Conference of Buddhist Chaplains from the UK and US




held at Balliol College, Oxford on 15th and 16th March 2014



Conference Photos


Acharya Modgala Louise Duguid - Chaplaincy Conference Report



The event is sponsored by Oxford Buddha Vihara, Buddhist Healthcare Chaplaincy Group and Center for Spirituality, Dialogue, and Service at Northeastern University, Boston


The event provides a unique opportunity to share experience between two different parts of the Buddhist world on how each have started to develop Buddhist Chaplaincy and on its benefits to both chaplains and to those receiving our support and ministry. The overall aim is to forge a collegial and spiritual relationship between UK and US Buddhist chaplains and chaplain communities.

Objectives of the conference

• Develop a greater understanding of the different approaches taken to Buddhist chaplaincy in healthcare and higher education contexts within the UK and US. This includes training, accreditation, and our understanding and execution of the role
• Explore possibilities for advancing the training and competency of Buddhist chaplaincy in these contexts
• Consider skilful goals and strategies for advancing the field of Buddhist chaplaincy within these contexts
• Enhance the commonality in our explorations of Dhamma in the context of chaplaincy
• Reflect on how to maintain religious integrity and spiritual authenticity as Buddhists playing service roles in predominantly non-Buddhist populations
• Celebrate the courage and compassion driving our efforts



Background and context


Recent history of UK Buddhist Chaplaincy


The first significant steps to establish Buddhist Chaplaincy took place as long ago as 1985 when Angulimala, the Buddhist Prison Chaplaincy Organisation was founded. For more than 28 years Buddhist Prison Chaplains from across a wide range of traditions have made Buddhism available in prisons in Prisons throughout England, Wales and Scotland including providing an aftercare and advisory service for prisoners after release. More recently, Buddhist Chaplains volunteering in a variety of healthcare settings has become a growing field. Along with other world faiths, endorsing bodies have been established in order to respond to the wishes of the NHS for a greater contribution from those with pastoral care training able to offer religious and spiritual care to those of faith and of no faith. As other sectors also recognize a need for chaplaincy in a multi-faith context, so we are responding by offering our services in areas as diverse as Higher Education, the Armed Forces, Police and Fire services. Various organisations are now providing chaplaincy training to be better able to provide support to others who are suffering or struggling with the stresses of life, work and relationships manifesting within these different contexts.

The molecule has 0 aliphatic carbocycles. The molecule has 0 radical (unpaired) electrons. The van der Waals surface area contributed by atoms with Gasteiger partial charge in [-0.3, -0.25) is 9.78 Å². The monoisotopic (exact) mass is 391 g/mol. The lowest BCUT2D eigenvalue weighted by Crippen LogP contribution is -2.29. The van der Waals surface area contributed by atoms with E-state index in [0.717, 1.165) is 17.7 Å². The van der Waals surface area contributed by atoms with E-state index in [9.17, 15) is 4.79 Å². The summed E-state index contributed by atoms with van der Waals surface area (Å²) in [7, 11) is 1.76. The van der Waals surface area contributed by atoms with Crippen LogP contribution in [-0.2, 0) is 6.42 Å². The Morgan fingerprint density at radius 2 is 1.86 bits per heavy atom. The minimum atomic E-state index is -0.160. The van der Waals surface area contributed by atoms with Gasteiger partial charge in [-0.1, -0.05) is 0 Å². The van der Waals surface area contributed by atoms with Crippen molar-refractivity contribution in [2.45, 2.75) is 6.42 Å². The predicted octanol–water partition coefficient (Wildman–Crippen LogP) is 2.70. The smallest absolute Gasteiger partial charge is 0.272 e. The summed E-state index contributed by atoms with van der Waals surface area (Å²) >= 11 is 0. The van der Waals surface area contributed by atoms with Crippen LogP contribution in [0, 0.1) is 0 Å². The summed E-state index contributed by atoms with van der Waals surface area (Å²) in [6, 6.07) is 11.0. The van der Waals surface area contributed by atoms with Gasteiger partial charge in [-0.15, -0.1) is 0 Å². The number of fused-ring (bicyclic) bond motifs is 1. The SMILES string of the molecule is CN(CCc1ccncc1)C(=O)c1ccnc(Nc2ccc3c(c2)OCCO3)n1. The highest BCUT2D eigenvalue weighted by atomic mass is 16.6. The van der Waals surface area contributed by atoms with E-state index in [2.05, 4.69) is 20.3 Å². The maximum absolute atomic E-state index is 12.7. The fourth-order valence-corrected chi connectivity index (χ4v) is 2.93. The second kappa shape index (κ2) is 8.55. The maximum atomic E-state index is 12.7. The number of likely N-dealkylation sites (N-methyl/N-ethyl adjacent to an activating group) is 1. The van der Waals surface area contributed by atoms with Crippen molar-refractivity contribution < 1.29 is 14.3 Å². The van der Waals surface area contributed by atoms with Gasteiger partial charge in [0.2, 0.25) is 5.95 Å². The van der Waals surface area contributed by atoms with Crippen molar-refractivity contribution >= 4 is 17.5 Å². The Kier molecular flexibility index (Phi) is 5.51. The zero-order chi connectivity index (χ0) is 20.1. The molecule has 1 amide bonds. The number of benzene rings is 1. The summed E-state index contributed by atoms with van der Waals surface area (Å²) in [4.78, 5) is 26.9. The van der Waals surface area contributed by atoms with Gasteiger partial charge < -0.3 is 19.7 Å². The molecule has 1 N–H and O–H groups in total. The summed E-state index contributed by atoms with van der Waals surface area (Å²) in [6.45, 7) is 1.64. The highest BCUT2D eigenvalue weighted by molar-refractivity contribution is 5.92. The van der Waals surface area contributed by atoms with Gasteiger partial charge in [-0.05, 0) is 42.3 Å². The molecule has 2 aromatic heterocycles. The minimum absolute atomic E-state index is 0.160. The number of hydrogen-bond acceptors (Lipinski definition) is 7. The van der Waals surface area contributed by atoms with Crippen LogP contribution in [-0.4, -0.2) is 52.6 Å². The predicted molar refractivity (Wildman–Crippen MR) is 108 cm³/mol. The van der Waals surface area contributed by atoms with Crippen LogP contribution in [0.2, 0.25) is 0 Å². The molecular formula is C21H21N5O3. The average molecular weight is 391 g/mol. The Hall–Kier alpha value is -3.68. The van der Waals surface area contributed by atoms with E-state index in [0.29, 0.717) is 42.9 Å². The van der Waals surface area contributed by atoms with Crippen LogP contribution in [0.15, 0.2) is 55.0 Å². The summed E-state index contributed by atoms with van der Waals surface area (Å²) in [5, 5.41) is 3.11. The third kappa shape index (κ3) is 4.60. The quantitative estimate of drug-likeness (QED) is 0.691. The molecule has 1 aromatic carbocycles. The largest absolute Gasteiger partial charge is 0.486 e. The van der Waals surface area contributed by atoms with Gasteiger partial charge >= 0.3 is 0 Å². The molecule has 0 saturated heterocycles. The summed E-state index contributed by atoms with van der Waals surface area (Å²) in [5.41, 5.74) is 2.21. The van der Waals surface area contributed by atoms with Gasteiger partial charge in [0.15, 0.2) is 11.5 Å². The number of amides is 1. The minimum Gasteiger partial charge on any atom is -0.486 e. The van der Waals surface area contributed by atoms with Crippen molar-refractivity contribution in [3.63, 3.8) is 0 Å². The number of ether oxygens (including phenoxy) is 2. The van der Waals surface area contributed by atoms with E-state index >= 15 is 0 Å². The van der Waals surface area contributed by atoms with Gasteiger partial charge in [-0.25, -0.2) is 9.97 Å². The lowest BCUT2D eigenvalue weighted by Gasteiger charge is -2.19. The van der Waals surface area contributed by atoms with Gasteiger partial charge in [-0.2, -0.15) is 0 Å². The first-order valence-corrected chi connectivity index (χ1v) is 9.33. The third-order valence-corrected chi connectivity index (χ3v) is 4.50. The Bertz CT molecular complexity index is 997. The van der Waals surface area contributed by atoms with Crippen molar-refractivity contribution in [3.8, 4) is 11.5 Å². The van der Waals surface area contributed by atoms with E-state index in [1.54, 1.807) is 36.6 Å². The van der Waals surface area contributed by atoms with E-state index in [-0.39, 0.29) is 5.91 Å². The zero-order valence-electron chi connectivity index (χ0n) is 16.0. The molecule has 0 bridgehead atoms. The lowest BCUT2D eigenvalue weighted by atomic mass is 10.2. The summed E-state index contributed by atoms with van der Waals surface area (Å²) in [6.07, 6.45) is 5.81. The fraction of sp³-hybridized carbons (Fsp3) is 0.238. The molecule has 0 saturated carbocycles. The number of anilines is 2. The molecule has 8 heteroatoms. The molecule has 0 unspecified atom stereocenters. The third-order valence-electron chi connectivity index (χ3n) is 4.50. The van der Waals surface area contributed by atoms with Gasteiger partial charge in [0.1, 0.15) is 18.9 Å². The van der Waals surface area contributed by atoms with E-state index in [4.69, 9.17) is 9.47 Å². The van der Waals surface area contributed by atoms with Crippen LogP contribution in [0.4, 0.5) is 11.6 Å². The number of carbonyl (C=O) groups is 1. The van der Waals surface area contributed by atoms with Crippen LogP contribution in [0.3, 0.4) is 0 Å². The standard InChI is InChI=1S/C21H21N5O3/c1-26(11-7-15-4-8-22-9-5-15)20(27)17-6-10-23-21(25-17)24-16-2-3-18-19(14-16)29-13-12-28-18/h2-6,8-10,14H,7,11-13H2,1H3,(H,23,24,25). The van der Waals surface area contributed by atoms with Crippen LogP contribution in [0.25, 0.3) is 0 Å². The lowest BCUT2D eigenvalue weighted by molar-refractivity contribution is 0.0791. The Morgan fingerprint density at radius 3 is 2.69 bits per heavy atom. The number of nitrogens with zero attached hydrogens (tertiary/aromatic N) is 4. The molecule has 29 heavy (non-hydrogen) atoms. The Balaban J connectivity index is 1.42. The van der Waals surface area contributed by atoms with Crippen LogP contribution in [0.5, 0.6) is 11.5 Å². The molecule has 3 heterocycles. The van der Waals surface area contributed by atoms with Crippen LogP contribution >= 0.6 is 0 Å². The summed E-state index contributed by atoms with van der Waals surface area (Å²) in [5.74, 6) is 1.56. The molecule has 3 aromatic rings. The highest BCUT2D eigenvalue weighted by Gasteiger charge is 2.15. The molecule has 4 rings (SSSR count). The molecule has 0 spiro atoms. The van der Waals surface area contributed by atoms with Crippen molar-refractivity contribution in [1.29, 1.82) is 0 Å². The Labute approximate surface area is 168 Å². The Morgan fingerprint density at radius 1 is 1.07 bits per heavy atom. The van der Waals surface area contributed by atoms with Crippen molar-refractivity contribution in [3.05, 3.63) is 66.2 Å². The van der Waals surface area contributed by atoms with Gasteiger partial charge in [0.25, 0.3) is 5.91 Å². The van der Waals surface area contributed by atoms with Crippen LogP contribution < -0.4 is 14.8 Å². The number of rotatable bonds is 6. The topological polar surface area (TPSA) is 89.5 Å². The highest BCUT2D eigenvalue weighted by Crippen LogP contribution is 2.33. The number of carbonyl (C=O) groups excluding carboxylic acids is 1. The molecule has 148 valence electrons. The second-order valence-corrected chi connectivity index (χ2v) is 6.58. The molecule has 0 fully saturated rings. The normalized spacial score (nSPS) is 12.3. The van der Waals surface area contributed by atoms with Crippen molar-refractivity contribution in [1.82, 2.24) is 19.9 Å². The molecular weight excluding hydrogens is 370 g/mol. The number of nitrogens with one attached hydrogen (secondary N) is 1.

Recent history of US Buddhist Chaplaincy


Over the past several decades, chaplaincy in the U.S. has been transitioning from a second or post-career pursuit of predominantly Christian ministers to a first-career vocation for individuals from an increasing number of faith traditions. As in the UK, a first wave of Buddhists offering and receiving these services occurred within the prison system, marked by Fleet Maull’s founding of the Prison Dharma Network in 1989. The past ten years have ushered further categorical changes in the landscape of Buddhist chaplaincy in the U.S. Programs now exist that focus on Buddhist training for chaplaincy work. The New York Zen Center for Contemplative Care and the Upaya Buddhist Chaplaincy Program, founded in 2006 and 2008 respectively, are two pillars of such training. Developed progressively over the past ten years, the Buddhist Ministry Initiative at Harvard Divinity School was formally founded in 2011 with the help of a multi-million dollar grant. Paired with the expansion of training for Buddhist chaplains, the prevalence of Buddhists in chaplaincy roles has also increased as has the number of Buddhist chaplains certified by the Association of Professional Chaplains. The publishing in 2012 of The Arts of
Pastoral Care: Pioneering Voices in Buddhist Chaplaincy and Pastoral Work was a watershed moment in the field, celebrating work done by Buddhist chaplains in diverse settings including hospital, hospice, university, armed forces, and prison environments.


Mary Braybrooke - The Gift Of Life


Harrison Blum - Conference Handouts


Revd Dr. Andrew Todd - Buddhist Chaplaincy in Public and Multi-faith Contexts